Martha Reeves denies being politician — good point

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“I am not a politician,” Martha Reeves said last month  on a British TV interview program, adding, “You have to be dishonest to be a politician.”

And whether or not she is a politician she made a strong case that her departure is little loss to politics.

In her time on the HARDtalk show with host Stephen Sackur, Reeves managed to mangle the year of Detroit’s 1943 riot (it wasn’t 1945), the city population (never was 3 million and hasn’t been 950,000 in a many a year) and her own family’s reason for coming North in the 1940s (“Well, my dad and his brothers could no longer find employment after the invention of the cotton gin” overlooks the fact that the gin was invented before 1800).

She also confused more current events that she was a part of herself. Yes, she was right when she said “my mayor is in jail” as is her former City Council President Pro Tem, in reference to Kwame Kilpatrick and Monica Conyers. But to hear Reeves, you would have thought the City Council had its own jail wing:

My mayor is in jail! Most of the city council people — even our pro tem is in jail. So, I wasn't the one, I didn't take the bribes, and I didn't know exactly how to be a scoundrel. I got elected on my own money; I wasn't bought. So I didn't really fit in there.

At another point she refined that reference to the council to say that “Nearly everybody I served with is in jail or being ... going through some deposition.

” Whew. That's a little better.  (And as Jeff T. Wattrick at Mlive.com points out, Reeves was approached for questioning by the FBI in the Synargo scandal — she admitted as much — and she accepted and kept campaign donations from the company.)

As to how she became one of the few council members to blow re-election in recent history, Reeves made it sound like she hadn’t actually run, saying:

Well, I can't change the world, but I did a wonderful job as a City Council person, and I didn't really run a race or try to be re-elected because I realized that is not my forte. I am not a politician. You have to have another mindset to be a politician. There's not one that you learn from-the golden rule.

And here’s Reeves elaborating on her single term in office:

I lead a good race, I did a good stay. I was honest, I was never caught cursing or lying or falsely accused of anything. And I did it with a clear mind: I was never drunk, I was never high — I was always there, dutifully, doing my job.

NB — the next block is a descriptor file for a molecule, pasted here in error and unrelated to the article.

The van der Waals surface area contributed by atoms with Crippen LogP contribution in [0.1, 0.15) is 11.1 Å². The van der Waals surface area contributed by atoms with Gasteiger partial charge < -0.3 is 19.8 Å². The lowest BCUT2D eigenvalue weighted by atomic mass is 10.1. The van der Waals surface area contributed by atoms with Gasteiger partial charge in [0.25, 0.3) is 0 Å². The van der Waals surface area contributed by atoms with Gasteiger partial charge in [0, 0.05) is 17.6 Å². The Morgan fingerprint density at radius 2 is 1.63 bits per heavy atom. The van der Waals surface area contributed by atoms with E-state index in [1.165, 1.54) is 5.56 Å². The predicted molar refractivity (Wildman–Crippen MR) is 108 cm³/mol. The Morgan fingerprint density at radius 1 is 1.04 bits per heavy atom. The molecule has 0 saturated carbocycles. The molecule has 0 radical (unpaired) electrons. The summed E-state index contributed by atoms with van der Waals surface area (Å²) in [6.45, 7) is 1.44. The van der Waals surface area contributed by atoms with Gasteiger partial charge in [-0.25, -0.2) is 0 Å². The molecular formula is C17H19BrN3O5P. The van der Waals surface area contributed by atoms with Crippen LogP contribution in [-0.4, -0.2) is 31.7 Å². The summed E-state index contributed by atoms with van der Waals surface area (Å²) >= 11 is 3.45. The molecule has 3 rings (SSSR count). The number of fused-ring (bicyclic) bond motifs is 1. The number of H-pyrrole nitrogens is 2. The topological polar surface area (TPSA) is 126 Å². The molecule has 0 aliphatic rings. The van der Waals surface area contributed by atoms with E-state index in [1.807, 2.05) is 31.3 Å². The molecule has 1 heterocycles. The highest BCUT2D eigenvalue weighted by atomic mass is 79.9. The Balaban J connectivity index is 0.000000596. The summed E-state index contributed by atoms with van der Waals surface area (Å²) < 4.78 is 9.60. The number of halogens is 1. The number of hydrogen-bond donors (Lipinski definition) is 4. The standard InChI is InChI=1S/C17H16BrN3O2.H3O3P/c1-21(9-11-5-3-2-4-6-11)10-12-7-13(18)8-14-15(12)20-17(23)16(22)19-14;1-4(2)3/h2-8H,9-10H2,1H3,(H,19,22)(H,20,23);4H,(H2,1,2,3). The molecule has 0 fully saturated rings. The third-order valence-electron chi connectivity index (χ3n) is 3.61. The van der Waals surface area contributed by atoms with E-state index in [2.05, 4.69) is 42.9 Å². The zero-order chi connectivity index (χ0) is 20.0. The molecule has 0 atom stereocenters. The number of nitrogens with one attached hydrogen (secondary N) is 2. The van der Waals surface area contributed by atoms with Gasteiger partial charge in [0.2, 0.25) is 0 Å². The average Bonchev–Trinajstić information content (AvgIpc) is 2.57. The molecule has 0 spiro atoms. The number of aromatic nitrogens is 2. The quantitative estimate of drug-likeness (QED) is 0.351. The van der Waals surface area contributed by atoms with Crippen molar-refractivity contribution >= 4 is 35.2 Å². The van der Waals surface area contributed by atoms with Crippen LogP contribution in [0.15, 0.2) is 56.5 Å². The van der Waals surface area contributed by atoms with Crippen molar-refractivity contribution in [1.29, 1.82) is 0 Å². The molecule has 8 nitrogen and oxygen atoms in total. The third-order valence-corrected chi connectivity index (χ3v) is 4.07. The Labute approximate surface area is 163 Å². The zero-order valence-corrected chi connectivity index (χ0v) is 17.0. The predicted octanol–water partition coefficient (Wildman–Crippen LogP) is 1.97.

Could she set the bar any lower? And, of course, one of the issues was how dutifully she did her job, since she at one point was performing in England while council was in session and her colleagues were dealing with such issues as the resignation-under-fire of Conyers. Said Reeves:

I was criticized mainly because I did go away and sing, but none of them [her council colleagues perhaps?] were ever show business people. None of them ever were singers.

To Reeves’ credit, she kept her cool as Sackur went into badger mode to try to get her to atone for the sin of recording fare like “Dancing in the Street” against the backdrop of the civil rights movement and urban unrest. “Does it seem just a little bit naive?” Sackur needled.

Countered Reeves:

No, I just feel it has a joy that we need to bring us out of any swamp, out of any depression, out of any sadness. Any music that will enlighten you and bring your heart up, and bring your spirit up, to a level where you just wanna dance and sing and just feel lighthearted, then I’m happy with it and I'm glad about it.

It’s not as if the non-songwriting singers of Motown — like Reeves — were in position to call their shots and do otherwise. Even the singer-songwriters like Marvin Gaye had to fight to make political statements like What’s Going On.

Thanks to MT editorial intern Ilissa Gilmore for transcription of the BBC interview, and thanks to the tipster who dropped off a copy. An excerpt can be found online here.

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